For Immediate Release
Jan. 27, 2017 Jenni Best, associate attorney, FoA’s Wildlife Law Program 720.949.7791; email@example.com Mike Harris, Director, Wildlife Law Program; 720.949.7791; firstname.lastname@example.org
FoA files emergency motion to halt roundup of Utah’s beloved wild horses
Friends of Animals filed an emergency motion today, Jan. 27, 2017, to halt the roundup of Utah’s beloved Cedar Mountain wild horse herd that was set to begin Feb. 7.
“The Bureau of Land Management has again attempted to shirk its legal obligations and plans to roundup 600-700 wild horses from the Cedar Mountain Herd Management Area (HMA) in Utah without conducting any environmental analysis or considering any alternatives,” said Jennifer Best, associate attorney for Friends of Animals’ Wildlife Law Program. “Friends of Animals will not let this action go unchallenged and filed an emergency motion in the U.S. District of Columbia to prevent the roundup of these horses.”
This piece of BLM’s overall wild horse extinction plan would result in a total of 600-700 wild horses being ripped from their homes and families. Two hundred of them would be placed in the already oversaturated adoption program. Another 400 horses would be returned back to the herd management area. Of the mares released back onto the HMA, roughly 200 would be treated with the fertility control vaccine Porcine Zona Pellucida – 22, commonly known as PZP-22.
FoA is sick and tired of wild horses being removed from herd management areas when cattle and sheep are allowed to graze without restrictions. In the north Cedar Mountain allotment in Utah, for instance 1,265 cattle are allowed to graze and 1,984 sheep are allowed to graze. But the appropriate management level for wild horses is 190 to 390.
The Cedar Mountain Wild Horse HMA Capture, Treat and Release Plan and Determination of NEPA Adequacy (DNA) fails to comply with National Environmental Protection Act (NEPA) because:
1. BLM proposes to authorize this roundup based only on a Determination of NEPA Adequacy, which is not appropriate for a “new” action such as that authorized here. The 2016 Roundup
Decision is not an “ongoing” action analyzed under the 2012, 2008, or 2003 environmental assessment. The 2016 Roundup Decision is a “new” action and therefore requires new or supplemental NEPA analysis.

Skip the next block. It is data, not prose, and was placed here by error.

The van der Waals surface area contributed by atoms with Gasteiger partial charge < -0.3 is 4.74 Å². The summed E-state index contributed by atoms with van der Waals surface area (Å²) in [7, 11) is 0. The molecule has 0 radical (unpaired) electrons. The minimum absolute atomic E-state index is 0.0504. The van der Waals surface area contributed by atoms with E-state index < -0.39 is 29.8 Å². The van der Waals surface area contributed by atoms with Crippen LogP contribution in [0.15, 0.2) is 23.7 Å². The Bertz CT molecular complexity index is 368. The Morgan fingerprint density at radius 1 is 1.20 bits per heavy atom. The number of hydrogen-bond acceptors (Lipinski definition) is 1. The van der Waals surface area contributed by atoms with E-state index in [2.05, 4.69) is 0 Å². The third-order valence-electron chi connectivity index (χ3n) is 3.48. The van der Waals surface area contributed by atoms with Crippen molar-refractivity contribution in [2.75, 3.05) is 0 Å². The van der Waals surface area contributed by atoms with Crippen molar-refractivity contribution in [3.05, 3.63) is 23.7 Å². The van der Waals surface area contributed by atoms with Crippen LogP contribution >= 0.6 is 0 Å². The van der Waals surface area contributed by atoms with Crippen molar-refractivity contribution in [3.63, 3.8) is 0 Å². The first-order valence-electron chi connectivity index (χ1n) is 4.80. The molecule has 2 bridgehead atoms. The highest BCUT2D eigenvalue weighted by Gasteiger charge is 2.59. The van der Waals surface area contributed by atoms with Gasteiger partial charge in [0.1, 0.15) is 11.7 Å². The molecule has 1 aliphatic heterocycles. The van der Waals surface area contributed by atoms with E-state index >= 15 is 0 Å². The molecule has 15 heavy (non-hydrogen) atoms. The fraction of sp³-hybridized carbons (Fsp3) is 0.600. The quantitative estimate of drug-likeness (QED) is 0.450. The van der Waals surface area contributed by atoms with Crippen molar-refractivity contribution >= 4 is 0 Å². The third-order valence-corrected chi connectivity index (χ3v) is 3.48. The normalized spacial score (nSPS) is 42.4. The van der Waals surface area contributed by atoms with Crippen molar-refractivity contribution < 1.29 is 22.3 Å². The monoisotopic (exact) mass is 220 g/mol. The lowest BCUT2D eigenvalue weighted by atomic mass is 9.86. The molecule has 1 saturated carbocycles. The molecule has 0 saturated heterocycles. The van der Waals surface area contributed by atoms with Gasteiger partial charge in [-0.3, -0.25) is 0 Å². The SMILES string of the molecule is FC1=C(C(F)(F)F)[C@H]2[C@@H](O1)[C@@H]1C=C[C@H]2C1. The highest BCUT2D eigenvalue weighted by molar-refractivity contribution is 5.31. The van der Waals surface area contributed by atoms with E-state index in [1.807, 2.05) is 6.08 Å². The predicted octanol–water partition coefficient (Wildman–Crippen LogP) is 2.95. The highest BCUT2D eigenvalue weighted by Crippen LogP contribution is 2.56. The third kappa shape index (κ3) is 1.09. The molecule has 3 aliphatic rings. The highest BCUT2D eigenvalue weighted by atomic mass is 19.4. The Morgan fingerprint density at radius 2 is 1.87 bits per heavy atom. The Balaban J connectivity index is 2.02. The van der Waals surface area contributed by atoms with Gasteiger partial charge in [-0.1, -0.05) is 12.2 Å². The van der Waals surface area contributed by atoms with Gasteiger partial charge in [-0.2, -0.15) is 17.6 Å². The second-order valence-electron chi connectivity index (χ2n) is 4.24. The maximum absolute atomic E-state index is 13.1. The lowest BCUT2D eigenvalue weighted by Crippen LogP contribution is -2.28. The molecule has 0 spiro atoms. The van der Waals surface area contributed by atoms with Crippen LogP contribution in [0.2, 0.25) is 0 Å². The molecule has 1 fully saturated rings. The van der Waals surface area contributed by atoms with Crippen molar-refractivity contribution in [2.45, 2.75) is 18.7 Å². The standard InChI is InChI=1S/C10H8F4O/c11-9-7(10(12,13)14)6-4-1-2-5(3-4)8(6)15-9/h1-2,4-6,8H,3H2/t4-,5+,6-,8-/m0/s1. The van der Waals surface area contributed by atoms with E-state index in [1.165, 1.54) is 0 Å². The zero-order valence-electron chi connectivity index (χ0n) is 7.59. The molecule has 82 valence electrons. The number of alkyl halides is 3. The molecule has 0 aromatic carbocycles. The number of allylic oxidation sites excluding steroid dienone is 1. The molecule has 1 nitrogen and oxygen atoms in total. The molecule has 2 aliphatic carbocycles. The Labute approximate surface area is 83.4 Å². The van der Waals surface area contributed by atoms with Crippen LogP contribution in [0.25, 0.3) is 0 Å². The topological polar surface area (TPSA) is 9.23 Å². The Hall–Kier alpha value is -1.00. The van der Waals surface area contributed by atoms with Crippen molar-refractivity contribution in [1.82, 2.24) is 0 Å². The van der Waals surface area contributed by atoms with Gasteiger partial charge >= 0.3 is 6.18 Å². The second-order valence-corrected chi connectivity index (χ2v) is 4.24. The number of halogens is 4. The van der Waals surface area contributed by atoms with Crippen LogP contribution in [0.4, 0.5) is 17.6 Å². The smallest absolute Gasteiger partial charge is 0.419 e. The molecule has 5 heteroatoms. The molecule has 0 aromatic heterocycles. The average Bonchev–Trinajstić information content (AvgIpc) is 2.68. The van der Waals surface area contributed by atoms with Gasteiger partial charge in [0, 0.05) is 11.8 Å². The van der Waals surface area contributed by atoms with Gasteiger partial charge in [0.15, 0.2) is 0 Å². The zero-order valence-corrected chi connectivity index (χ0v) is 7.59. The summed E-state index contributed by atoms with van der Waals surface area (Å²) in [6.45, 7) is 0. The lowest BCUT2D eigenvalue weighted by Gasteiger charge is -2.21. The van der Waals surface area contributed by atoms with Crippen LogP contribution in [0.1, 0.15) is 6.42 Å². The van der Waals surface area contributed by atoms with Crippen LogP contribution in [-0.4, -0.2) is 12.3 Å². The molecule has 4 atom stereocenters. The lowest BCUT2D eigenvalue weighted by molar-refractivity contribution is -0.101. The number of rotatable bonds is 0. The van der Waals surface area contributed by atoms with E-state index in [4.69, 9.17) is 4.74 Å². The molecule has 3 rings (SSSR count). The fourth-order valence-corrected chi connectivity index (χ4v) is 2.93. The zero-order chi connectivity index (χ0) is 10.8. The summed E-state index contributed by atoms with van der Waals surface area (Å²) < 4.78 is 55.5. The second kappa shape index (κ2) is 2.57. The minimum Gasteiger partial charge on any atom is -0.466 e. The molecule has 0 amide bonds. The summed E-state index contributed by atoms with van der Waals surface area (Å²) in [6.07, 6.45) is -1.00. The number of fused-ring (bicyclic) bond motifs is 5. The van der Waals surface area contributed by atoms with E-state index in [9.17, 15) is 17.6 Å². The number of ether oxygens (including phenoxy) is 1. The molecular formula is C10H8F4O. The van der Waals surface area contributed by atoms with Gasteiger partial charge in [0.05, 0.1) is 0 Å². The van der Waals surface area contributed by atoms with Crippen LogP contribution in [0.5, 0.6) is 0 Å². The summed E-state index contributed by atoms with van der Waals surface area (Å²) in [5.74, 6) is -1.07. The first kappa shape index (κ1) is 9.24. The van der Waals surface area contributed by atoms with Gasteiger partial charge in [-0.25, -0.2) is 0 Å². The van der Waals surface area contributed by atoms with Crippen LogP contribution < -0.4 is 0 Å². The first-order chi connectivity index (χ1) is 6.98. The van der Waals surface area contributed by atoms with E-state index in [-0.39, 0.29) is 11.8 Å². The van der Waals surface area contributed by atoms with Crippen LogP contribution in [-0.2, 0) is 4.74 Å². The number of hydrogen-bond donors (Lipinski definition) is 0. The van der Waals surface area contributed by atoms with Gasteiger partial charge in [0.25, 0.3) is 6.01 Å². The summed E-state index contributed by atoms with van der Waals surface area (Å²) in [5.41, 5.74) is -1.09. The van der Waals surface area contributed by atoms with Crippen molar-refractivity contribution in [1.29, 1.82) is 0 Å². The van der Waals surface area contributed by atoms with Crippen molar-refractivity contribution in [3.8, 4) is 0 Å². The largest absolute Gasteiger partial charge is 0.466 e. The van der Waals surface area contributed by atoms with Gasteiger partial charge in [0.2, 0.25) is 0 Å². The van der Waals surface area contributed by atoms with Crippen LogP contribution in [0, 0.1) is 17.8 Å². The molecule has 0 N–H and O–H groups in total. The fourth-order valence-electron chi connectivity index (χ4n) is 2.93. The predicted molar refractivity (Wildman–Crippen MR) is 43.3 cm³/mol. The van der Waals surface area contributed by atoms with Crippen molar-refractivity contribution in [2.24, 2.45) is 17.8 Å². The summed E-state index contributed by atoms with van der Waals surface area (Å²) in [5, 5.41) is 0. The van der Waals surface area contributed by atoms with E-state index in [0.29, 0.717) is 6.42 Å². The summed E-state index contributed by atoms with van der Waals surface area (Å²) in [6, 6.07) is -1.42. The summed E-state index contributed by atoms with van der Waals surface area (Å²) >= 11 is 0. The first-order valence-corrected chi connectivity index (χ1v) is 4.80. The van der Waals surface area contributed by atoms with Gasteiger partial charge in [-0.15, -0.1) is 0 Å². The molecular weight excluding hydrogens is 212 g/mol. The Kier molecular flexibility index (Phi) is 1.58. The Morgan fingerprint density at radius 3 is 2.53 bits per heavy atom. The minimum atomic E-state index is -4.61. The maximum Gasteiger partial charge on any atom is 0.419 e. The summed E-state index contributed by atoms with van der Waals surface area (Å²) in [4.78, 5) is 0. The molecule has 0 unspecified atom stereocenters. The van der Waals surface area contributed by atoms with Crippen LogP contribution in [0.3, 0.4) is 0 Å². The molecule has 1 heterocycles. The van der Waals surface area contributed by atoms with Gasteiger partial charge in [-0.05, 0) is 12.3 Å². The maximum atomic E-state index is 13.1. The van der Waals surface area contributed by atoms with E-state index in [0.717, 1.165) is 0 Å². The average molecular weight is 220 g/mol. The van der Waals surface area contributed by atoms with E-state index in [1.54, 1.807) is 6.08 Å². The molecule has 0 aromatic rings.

2. The 2016 DNA relies on the analysis of the impacts of PZP on wild mares contained in the 2012 environmental assessment, which itself does not include any references to PZP research more recent than 2010. Since 2010, additional research regarding the significant impacts of PZP on wild mares and their foals has become available; BLM must provide that information to the public before subjecting the 200 Cedar Mountain wild mares to PZP.
3. In addition, transferring yet another 200 wild horses to BLM holding facilities will cost federal taxpayers 10 million dollars; under NEPA, BLM must analyze and disclose to the public the socioeconomic impacts of the proposed action.
4. Finally, the proposed action involves helicopter trapping in an area where federally protected golden eagles nest and during a time of year when golden eagles return to their nesting sites. While the 2012 EA stated that there was an “alarming declining trend in productivity and nest starts” for golden eagles, neither the 2016 DNA nor any of the NEPA documents upon which BLM relies provides any information regarding the location of golden eagle nests in relationship to the proposed trapping sites, the impact of helicopter trapping of wild horses on golden eagles or how BLM proposes to mitigate potentially significant impacts to nesting golden eagles.
Friends of Animals, an international animal protection organization founded in 1957, advocates for the rights of animals, free-living and domestic around the world. www.friendsofanimals.org